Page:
Wednesday, June 16, 2010

Dry Fire Practice – Is It Safe For Your Firearm?

Many of us who grew up around firearms have been warned for years never to dry fire any firearm. But can you really damage your firearm by pulling the trigger on an empty chamber? The answer is, as you might have guessed, “it depends.” Most modern firearms are safe to dry fire, but there are some notable exceptions.

Rimfire rifles and pistols should never be dry fired. The reason is due to the design of rimfire chamber. When a rimfire firearm is dry fired, the striker hits the outside mouth of the chamber instead of the soft brass rim of the cartridge. This can not only damage or destroy your firing pin, but over time will peen the barrel face. Extensive peening can be so bad that ammunition will no longer chamber.

Many older pistol designs had notoriously brittle firing pins, such as the CZ-52. Pull the trigger on an empty chamber with that pistol and you’re almost assured of having a broken firing pin in just a couple dozen strikes. The problem with many centerfire designs is that the firing pin travels too far when dropped on an empty chamber. In many semiautomatic firearms, the firing pin is only stopped when it hits the end of the firing pin channel. Other pistols, such as older Smith & Wesson revolvers, have the free floating striker pinned to the hammer. Again, there is the same problem that when the firing pin over-travels, it can hit the frame potentially causing damage to the striker.

While you can safely dry fire almost any modern pistol, rifle, or shotgun, why take the chance? It’s obvious from a design standpoint that firearms were not designed to be frequently used that way. Modern firearms are designed to have the firing pin hit the primer, ignite the powder, and make the thing go “boom” while propelling a small projectile out of the barrel at a high velocity. They are not, by design, intended to be dry fired thousands of times. Dry firing a modern centerfire firearm does not result in the firing pin “hitting air” – something has to stop it if the primer or a snap cap isn’t there. That impact, whether it’s a pin, rivet, or just the firing pin channel, is what can eventually damage your firing pin.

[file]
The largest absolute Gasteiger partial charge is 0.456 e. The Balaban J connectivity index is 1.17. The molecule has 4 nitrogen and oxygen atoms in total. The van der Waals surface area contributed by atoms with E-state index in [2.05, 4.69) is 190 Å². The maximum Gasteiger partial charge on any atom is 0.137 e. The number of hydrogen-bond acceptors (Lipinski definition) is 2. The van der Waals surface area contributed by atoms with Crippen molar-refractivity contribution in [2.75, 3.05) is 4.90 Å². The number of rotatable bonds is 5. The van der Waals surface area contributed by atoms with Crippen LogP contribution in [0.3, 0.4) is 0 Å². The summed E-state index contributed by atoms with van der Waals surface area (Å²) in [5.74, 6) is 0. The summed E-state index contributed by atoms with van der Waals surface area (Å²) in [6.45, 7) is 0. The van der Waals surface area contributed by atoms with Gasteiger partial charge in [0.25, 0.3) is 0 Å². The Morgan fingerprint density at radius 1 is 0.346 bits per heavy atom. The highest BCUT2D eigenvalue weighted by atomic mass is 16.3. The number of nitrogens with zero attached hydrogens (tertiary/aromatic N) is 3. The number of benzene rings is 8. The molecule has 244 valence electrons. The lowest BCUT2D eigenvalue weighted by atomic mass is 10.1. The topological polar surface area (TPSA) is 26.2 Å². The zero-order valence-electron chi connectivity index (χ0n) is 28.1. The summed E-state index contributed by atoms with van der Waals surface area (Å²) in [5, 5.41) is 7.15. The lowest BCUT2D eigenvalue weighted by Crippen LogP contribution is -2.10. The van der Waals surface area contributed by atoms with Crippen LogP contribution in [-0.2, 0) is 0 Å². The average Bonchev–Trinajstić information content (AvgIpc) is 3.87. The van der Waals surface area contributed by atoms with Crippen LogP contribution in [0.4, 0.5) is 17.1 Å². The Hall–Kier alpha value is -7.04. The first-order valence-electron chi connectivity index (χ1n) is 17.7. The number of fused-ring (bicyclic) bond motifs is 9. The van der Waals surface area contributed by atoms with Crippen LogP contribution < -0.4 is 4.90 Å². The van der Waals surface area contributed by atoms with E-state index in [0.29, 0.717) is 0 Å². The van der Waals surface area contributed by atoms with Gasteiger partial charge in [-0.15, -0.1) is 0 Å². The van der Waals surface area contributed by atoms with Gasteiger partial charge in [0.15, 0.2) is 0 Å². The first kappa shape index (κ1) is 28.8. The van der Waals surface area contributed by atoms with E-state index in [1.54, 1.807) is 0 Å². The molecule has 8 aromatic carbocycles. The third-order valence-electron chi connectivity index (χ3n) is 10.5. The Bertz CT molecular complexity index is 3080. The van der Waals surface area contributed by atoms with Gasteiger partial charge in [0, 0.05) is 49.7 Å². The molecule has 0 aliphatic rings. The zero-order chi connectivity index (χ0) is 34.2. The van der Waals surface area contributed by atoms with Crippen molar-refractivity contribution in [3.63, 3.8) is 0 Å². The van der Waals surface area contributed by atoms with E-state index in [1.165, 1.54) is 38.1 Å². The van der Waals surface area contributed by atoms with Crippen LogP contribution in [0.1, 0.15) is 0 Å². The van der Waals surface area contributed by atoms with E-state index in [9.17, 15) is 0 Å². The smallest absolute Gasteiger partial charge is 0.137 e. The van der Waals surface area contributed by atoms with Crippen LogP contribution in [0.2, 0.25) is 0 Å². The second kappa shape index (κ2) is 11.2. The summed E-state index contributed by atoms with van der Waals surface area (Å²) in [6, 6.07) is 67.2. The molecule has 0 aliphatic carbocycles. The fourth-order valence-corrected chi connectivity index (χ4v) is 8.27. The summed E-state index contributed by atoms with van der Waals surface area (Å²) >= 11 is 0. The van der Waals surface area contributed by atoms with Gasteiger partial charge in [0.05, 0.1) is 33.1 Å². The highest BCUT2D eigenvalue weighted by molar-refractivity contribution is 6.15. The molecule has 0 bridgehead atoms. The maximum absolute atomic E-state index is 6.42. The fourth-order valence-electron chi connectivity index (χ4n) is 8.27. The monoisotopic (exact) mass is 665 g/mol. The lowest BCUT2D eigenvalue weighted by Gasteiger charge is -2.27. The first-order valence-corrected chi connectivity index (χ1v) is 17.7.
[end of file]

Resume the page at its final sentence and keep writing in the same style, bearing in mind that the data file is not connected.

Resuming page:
Will a modern firearm hold up to it? Sure, modern metallurgy has enabled engineers to produce much stronger steel, virtually eliminating problems from dry firing centerfire rifles and pistols. But they’re not designed to, so why risk it? Snap caps and various other designs of dummy ammunition allow you to fire nearly any weapon without risk of damage to your firing pin, or any other part of the firearm.

Every time I purchase a firearm in a new caliber, I always pick up a pack of snap caps to practice with. They’re inexpensive, and are great not only for dry firing, but also an invaluable resource for practicing malfunction drills. I carry a snap cap in all of my bolt action rifles for use when the rifle is unloaded so that I can release the spring tension on the striker without dropping it on an empty chamber.

So, is it safe to dry fire your pistol? We contacted Ruger and asked their technical advisors to see what they had to say. According to them, dry firing is perfectly fine on all of their modern centerfire firearms for clearing the weapon, dropping the hammer/striker, or just trying out the trigger. However for practice, they said you should definitely use snap caps. And that just makes sense. When practicing for USPSA Limited Revolver, I’d regularly go through 100 trigger pulls a night, on snap caps as that was how I’d been taught. Ruger technicians confirmed for us that if you’re going to be practicing with your revolver or semiautomatic pistol, you should seriously consider using snap caps.

Rimfire firearms should never be dry fired without the use of dummy rimfire training rounds made of soft metals such as brass or aluminum, or polymer rimfire snap caps. Most modern centerfire firearms can be safely dry fired, but infrequently. If you’re going to be dry firing for practice, it’s always advisable to use snap caps. And as always, if you’re checking out your buddy’s rifle, or handling a new pistol you’re considering purchasing at your local gun shop, ask permission before dry firing.

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